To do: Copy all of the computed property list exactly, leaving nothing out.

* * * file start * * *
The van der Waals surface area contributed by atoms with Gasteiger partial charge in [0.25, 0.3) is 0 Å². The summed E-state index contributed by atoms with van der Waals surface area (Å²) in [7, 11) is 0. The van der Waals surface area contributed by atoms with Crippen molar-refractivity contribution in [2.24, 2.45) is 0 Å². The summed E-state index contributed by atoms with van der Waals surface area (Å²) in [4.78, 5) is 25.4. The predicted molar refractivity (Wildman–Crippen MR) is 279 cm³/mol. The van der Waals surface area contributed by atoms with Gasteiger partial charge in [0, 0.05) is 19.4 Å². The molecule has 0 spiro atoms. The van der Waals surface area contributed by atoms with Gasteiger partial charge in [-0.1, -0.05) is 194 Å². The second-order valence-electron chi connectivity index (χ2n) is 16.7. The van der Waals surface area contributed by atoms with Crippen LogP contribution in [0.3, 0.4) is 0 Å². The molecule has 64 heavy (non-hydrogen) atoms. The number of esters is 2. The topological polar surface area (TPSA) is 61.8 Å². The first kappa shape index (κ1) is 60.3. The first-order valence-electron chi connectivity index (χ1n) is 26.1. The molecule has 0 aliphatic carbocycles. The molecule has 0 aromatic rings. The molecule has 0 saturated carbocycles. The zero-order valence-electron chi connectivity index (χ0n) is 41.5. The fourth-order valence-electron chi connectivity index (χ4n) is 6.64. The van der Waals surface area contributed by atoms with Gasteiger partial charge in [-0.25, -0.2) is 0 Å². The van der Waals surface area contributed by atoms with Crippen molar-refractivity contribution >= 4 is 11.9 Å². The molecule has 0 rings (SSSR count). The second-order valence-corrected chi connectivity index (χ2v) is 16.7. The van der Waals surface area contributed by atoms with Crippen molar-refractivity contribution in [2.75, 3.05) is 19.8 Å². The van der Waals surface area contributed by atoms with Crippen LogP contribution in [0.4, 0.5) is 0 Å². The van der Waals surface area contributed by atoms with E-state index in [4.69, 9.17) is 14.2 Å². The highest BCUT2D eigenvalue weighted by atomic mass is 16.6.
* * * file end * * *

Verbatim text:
The van der Waals surface area contributed by atoms with Gasteiger partial charge in [0.25, 0.3) is 0 Å². The summed E-state index contributed by atoms with van der Waals surface area (Å²) in [7, 11) is 0. The van der Waals surface area contributed by atoms with Crippen molar-refractivity contribution in [2.24, 2.45) is 0 Å². The summed E-state index contributed by atoms with van der Waals surface area (Å²) in [4.78, 5) is 25.4. The predicted molar refractivity (Wildman–Crippen MR) is 279 cm³/mol. The van der Waals surface area contributed by atoms with Gasteiger partial charge in [0, 0.05) is 19.4 Å². The molecule has 0 spiro atoms. The van der Waals surface area contributed by atoms with Gasteiger partial charge in [-0.1, -0.05) is 194 Å². The second-order valence-electron chi connectivity index (χ2n) is 16.7. The van der Waals surface area contributed by atoms with Crippen LogP contribution in [0.3, 0.4) is 0 Å². The molecule has 64 heavy (non-hydrogen) atoms. The number of esters is 2. The topological polar surface area (TPSA) is 61.8 Å². The first kappa shape index (κ1) is 60.3. The first-order valence-electron chi connectivity index (χ1n) is 26.1. The molecule has 0 aliphatic carbocycles. The molecule has 0 aromatic rings. The molecule has 0 saturated carbocycles. The zero-order valence-electron chi connectivity index (χ0n) is 41.5. The fourth-order valence-electron chi connectivity index (χ4n) is 6.64. The van der Waals surface area contributed by atoms with Gasteiger partial charge in [-0.25, -0.2) is 0 Å². The van der Waals surface area contributed by atoms with Crippen molar-refractivity contribution >= 4 is 11.9 Å². The molecule has 0 rings (SSSR count). The second-order valence-corrected chi connectivity index (χ2v) is 16.7. The van der Waals surface area contributed by atoms with Crippen molar-refractivity contribution in [2.75, 3.05) is 19.8 Å². The van der Waals surface area contributed by atoms with Crippen LogP contribution in [0.4, 0.5) is 0 Å². The van der Waals surface area contributed by atoms with E-state index in [4.69, 9.17) is 14.2 Å². The highest BCUT2D eigenvalue weighted by atomic mass is 16.6.